In a recent report by Jubilee, it was estimated that between 2009 and 2020, the EFA had provided over $1.5 billion in financing for fossil fuels. It was further estimated that as of mid-2020, NAIF had provided $91.3 million to fossil fuel projects and a further $522 million to projects with a fossil fuel component. This report also noted that the EFA has a partial exemption from Freedom of Information laws that make it virtually impossible for taxpayers to track where the government agency directs its funds.
The legal foundation of this lawsuit is a provision of the Environmental Protection and Biodiversity Conservation Act (1999) (EPBCA) that has never been used in a climate action case. The provision is broad and requires government agencies and departments to provide reports on the environmental impacts of their activities, and the EPBCA further requires agencies to report on the measures that are being taken to minimise these impacts. If successful, the action could set a precedent for other government entities to report on the climate impacts of their activities.
This action could signify a wave of climate litigation to come that targets the financing of fossil fuel projects and demands transparent disclosure about climate impact. Heavy emitting industries should remain abreast of any updates from financiers in the face of rising climate litigation and should be mindful of increasing expectations from stakeholders as they face their own ESG and decarbonisation pressures.
An advertising campaign by the Australian Petroleum Production and Exploration Association (APPEA) has been banned for making misleading environmental claims. The peak body for exploration companies was called out by the Advertising Standards Community Panel, an independent advertising watchdog that manages the self-regulating system of advertising in Australia, for a series of television ads that made claims about natural gas as a cleaner source of fuel.
The panel received complaints for a claim made in the ad which stated, “It’s 50% cleaner, so together with renewables it gets emissions down." The complaint was made on the basis that this statement did not state what Australian natural gas is 50% cleaner than. Complaints made to the advertising watchdog took issue with the advertisement for making blanket misleading claims about gas being ‘clean’ or ‘green’ which ignore the detriment that the exploration, extraction, and processing of gas has on the environment. The complaints called out the ad for being a form of greenwashing.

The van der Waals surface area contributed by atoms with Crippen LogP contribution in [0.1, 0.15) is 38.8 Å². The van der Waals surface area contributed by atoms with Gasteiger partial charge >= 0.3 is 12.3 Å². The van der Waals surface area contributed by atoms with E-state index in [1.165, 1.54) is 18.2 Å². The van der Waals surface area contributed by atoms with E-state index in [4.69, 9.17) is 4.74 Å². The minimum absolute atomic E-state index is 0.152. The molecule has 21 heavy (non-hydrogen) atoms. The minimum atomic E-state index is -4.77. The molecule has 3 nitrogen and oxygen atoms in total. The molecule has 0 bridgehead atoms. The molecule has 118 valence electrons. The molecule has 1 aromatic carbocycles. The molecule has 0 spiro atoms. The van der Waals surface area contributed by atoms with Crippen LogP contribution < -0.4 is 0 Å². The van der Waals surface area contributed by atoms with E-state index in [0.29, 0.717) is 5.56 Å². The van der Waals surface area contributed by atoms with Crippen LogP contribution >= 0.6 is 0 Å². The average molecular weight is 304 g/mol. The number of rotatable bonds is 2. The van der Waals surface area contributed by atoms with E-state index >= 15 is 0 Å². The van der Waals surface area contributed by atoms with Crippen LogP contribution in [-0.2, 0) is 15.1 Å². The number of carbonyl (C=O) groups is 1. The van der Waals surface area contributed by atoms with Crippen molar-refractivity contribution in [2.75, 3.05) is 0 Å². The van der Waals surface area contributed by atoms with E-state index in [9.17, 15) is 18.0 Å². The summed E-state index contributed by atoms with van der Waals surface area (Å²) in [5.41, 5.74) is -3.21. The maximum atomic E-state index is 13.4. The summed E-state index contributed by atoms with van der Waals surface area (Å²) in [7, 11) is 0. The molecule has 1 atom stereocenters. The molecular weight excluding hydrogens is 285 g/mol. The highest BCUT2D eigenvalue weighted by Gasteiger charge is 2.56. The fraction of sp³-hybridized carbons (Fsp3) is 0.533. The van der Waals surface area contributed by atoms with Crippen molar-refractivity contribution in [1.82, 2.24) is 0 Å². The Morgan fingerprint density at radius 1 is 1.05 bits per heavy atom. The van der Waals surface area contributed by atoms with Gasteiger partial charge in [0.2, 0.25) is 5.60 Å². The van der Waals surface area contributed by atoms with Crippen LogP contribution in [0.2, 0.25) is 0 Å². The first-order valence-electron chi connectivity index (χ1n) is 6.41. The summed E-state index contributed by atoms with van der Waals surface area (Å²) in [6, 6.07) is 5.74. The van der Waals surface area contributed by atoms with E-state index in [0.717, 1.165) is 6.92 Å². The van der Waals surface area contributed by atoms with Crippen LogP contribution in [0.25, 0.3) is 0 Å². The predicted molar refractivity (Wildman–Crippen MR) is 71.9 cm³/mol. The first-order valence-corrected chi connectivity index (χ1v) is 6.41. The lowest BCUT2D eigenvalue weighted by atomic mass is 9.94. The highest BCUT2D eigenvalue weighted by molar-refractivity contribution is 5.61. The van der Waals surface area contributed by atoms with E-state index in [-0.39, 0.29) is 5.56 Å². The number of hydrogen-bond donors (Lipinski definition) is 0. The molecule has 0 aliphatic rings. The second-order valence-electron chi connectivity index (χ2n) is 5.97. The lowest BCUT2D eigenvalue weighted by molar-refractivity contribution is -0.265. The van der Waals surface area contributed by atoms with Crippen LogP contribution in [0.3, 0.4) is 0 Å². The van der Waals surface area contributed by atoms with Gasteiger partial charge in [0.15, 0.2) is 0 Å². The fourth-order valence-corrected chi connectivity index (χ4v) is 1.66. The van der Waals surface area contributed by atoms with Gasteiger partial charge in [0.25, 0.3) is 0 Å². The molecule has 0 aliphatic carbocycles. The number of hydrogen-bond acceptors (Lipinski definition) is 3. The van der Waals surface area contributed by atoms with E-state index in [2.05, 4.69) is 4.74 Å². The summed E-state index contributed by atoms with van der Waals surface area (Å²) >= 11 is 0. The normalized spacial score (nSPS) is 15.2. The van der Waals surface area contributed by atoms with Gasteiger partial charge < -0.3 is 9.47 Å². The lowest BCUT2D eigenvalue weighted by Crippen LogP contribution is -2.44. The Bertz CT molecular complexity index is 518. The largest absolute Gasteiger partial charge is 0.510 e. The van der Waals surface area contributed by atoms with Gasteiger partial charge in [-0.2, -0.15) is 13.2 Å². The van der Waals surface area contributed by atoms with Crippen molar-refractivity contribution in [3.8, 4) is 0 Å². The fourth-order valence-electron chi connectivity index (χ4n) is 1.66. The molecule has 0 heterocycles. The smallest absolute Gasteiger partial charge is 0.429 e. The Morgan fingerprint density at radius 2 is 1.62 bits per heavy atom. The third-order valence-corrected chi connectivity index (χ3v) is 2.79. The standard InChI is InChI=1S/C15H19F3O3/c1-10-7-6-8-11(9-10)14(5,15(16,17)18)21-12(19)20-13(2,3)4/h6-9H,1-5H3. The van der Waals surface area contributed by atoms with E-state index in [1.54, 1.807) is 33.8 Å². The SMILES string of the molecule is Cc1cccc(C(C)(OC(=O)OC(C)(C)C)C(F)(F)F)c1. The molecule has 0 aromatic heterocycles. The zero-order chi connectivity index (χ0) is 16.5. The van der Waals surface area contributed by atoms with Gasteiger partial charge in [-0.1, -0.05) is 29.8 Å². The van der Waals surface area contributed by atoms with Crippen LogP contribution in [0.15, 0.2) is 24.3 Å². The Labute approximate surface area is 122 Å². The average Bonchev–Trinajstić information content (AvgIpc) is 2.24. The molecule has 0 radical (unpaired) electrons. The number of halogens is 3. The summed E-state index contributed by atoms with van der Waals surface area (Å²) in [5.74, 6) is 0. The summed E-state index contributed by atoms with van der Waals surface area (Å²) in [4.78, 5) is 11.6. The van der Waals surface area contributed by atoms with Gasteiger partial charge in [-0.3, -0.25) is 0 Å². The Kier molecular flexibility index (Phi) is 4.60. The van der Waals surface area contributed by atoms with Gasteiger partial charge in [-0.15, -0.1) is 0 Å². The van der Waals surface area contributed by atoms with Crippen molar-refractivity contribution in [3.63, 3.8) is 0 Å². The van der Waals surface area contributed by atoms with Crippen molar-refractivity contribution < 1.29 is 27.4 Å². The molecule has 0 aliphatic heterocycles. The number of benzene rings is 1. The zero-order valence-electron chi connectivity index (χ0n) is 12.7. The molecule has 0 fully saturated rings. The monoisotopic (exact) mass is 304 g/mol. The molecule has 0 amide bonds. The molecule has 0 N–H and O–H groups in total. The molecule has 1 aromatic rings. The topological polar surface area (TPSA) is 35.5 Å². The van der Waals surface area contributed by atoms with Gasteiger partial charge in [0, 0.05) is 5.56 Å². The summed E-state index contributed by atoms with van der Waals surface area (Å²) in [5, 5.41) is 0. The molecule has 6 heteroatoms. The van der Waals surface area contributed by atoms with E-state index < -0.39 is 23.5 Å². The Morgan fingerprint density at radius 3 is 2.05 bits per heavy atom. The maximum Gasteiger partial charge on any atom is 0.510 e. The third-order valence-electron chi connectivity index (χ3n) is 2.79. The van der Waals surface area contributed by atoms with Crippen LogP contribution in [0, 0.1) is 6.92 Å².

In response to the complaint, APPEA said that the campaign centres on several substantiated claims, including the statement identified in the complaint. The APPEA further claimed that it was clear from the broader context of the ads that the relevant comparison is between coal and gas and that an ordinary member of the public would not be misled by the claim.
Belinda Noble, founder of environmental nonprofit Comms Declare who made a complaint about the advertisement stated that, “we hope this is a turning point in preventing greenwashing by coal, oil, and gas companies.” The ruling of the advertising watchdog led to the advertisement being banned on the rare basis of making a misleading or unsubstantiated environmental claim. Environmental groups are becoming increasingly worried that Australia has fallen behind in the regulation of green claims, considering this advertisement is only the fourth time a complain has been upheld on environmental grounds since 2011.
The final determination was that the environmental claim made by the APPEA in the advertisement was not specific and it was misleading as it did not make the basis for the comparison clear. The ad was banned as it was found to breach advertising codes covering environmental claims. The ad has since been updated to take the determination of the watchdog into account.
The watchdog determined that the environmental claim was not specific, nor did it make clear the basis for the comparison and therefore was misleading. The APPEA has since updated some campaign material to take the determination of the panel, that APPEA gas breached its codes covering environmental claims, into account.
Greenwashing remains a hot button issue as the Australian Competition and Consumer Commission (ACCC), the industry regulator, has released draft guidance for businesses making environmental and sustainability claims which includes 8 principles that outline the steps that can be taken to avoid misleading conduct. The advertising standards are also conducting a review of its environmental claims code. Any businesses looking to make claims about sustainability should follow the guidance of the ACCC to avoid any accusations of greenwashing.
If you would like to have a more detailed conversation around your specific circumstances, please contact the team at McR ESG.